atias - Tomer Appelbaum - November 23 2011
Ariel Atias: Fischer changed positions. Photo by Tomer Appelbaum
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Olivier Pitoussi
Fischer has been delivering a new message: Beware the tycoons. Photo by Olivier Pitoussi

Frustrated by the Bank of Israel's rejection of his plea to relieve banks of lending limits to contractors in order to expedite housing development, Housing Minister Ariel Atias is trying another tack - to get the Finance Ministry to provide guarantees for builders. Treasury officials are reportedly smiling on the concept.

Stanley Fischer, the governor of the Bank of Israel, is apparently horrified by Atias' vision of flooding Israel with "unprecedented" amounts of land for housing development, on the grounds that a glut of new dwellings could depress home prices too violently, causing ripples of economic damage.

The underlying problem is that over time, the scope of housing development has fallen short of the scope of population growth. In other words, supply is growing more slowly than demand, which is one reason housing prices in Israel have risen ferociously in recent years. The summer protests in Israel began with young people protesting that they could have respectable full-time jobs but still not be able to afford to buy a home.

Atias' idea that the Bank of Israel rejected two weeks ago is that it waive its rule that a bank may not lend more than 20% of its loans portfolio for housing construction. The central bank's main mission is to safeguard the stability of Israel's banks: allowing them to increase their exposure to the housing market would not further that aim.

Nor does the Bank of Israel smile upon Atias' latest idea, which the minister presented to the budgets department at the Finance Ministry, seeking that the state guarantee loans contractors take from banks, so they would lend more for housing development. The ministry is still studying the concept.

The treasury commented yesterday that among its efforts to stimulate the housing development sector, it agreed to give developers more time to pay for land.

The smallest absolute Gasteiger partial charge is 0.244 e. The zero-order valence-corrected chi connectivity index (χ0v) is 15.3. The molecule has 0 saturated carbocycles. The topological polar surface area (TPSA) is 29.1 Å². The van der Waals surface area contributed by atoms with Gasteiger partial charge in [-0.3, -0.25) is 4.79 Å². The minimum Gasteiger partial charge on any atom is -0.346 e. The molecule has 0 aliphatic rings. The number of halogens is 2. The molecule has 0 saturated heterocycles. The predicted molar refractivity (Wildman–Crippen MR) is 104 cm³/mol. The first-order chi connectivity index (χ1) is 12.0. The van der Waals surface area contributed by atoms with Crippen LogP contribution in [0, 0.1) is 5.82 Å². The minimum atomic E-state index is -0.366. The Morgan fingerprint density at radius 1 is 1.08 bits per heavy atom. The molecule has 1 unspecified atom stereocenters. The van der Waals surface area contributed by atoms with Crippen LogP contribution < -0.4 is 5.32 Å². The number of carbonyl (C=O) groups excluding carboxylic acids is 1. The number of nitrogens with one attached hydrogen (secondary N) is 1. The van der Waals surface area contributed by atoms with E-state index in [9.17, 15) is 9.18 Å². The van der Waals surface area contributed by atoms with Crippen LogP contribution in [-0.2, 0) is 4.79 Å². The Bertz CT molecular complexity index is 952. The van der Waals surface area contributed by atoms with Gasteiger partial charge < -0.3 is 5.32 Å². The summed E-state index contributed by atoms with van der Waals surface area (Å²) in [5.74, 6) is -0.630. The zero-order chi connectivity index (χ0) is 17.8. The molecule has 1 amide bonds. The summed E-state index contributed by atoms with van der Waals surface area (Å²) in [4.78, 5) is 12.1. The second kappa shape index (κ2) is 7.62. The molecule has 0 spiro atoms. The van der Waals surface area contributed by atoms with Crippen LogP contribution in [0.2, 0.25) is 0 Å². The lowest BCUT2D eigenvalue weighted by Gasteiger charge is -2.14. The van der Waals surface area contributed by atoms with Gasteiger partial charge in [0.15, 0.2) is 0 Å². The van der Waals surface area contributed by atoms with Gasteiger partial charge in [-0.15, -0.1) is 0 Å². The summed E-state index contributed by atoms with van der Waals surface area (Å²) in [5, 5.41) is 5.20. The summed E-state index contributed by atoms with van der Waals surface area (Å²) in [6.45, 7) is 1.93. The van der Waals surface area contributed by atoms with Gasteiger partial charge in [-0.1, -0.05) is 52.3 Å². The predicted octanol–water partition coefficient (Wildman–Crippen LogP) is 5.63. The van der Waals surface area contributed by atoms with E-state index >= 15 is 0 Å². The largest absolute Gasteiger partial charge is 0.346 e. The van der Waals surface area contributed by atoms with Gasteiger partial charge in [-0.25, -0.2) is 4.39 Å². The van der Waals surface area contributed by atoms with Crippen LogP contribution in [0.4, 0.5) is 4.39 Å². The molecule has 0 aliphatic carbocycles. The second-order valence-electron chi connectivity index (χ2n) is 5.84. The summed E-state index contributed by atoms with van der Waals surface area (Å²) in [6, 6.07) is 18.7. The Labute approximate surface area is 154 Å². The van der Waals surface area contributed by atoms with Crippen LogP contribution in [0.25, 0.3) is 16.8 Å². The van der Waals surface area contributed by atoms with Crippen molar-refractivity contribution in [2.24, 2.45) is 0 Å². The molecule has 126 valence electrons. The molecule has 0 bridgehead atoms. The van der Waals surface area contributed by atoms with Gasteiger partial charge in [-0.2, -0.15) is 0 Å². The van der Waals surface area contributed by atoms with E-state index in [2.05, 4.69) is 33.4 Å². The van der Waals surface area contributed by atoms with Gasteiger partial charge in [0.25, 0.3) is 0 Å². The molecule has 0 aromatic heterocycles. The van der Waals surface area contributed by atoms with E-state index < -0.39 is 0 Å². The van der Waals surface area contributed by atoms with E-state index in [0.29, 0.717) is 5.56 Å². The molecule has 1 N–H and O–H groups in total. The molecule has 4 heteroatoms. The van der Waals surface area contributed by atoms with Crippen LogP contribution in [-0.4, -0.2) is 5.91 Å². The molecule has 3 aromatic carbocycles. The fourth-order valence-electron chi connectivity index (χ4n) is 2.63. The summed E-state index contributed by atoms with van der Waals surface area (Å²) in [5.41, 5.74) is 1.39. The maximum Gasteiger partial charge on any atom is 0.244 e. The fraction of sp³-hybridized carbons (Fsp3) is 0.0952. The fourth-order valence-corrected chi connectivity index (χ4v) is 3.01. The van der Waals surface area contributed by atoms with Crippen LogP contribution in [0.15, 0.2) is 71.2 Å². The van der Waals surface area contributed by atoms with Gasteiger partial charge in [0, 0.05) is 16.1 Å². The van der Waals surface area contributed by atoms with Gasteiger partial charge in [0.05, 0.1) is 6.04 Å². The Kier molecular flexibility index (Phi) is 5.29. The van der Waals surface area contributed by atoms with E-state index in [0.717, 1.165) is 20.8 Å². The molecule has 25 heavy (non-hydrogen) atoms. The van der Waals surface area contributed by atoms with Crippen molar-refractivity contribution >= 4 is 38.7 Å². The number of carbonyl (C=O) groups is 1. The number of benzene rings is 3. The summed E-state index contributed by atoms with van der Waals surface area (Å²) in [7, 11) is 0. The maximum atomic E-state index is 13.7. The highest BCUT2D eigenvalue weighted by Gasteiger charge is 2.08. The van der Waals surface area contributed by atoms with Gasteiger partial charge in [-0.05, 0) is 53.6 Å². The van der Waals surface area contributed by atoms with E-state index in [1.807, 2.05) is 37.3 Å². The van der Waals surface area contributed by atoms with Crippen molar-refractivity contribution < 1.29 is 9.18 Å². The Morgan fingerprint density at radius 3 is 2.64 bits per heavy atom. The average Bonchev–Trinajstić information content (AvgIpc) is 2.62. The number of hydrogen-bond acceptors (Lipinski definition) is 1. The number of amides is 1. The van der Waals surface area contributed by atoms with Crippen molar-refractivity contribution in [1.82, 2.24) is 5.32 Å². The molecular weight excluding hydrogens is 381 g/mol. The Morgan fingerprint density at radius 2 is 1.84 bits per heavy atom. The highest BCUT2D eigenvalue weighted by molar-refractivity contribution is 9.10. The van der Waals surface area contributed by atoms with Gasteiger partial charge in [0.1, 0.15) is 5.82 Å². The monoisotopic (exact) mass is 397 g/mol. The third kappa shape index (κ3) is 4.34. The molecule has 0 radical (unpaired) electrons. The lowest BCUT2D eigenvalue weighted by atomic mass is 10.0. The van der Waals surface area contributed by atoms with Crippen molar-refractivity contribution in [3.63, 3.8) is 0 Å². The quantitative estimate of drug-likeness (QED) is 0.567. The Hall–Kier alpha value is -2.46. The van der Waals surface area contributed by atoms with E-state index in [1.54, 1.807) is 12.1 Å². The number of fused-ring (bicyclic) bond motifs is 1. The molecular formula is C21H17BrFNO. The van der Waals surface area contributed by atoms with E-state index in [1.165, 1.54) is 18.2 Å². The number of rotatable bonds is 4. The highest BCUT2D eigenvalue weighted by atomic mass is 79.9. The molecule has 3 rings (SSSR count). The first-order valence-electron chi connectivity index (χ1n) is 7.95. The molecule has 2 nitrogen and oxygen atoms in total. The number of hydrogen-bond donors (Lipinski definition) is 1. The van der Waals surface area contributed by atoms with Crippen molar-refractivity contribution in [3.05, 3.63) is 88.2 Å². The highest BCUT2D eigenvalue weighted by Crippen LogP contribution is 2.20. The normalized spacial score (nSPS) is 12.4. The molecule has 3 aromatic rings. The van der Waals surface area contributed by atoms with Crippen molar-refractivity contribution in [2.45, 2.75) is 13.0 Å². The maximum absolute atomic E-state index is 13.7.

Atias had met with Fischer two weeks ago, at the minister's initiative. There were two items on the agenda. One was bank support for housing development and the other was the scope of housing construction in 2012. Atias complained to Fischer that the central bank won't let banks allocate more than 20% of their total loans to contractors. Of that, almost half is earmarked for infrastructure (roads, bridges and so on ), leaving the minister to predict a credit crunch for housing in 2012, mainly among the smaller building companies - since two banks are already near the limit, Atias said, and a third is approaching it. He urged Fischer to raise the 20% limit, or exclude the allocation for infrastructure from the calculation. Fischer refused. The minister also confided that the Housing Ministry intends to release an "unprecedented" amount of land for housing development, in order to increase supply, which - Atias said - would stabilize housing prices, or even lead them to dip a little. But Fischer, to Atias' apparent astonishment, suggested that policy was risky and urged that the ministry slow the pace at which the Israel Lands Administration markets land for housing development, and also keep a lid on building starts while about it. (The ILA falls under Atias' purview. ) Atias pointed out that mere months ago Fischer himself had lauded the Housing Ministry's policy, including a massive release of land for development to increase the housing supply. "You constantly talked about the supply side," he reminded Fischer. The Bank of Israel commented that land should be marketed quickly for development, in order to narrow the housing shortage, which is one of the reasons housing prices have been rising. The Bank of Israel was among the first to warn of the shortage of land for development, it pointed out, and welcomes the "important steps" being taken. "That said, it would be better for housing prices to decrease gradually, not hard and fast," the central bank wrote in response. More thought should be given to the pace of housing development before irreversible steps are made. "A sharp drop in home prices, in contrast to the gradual decrease that the Bank of Israel feels is better, could cause difficulties in the construction sector and wind up hurting homebuyers. It is therefore important to preserve stability in that market," the central bank wrote.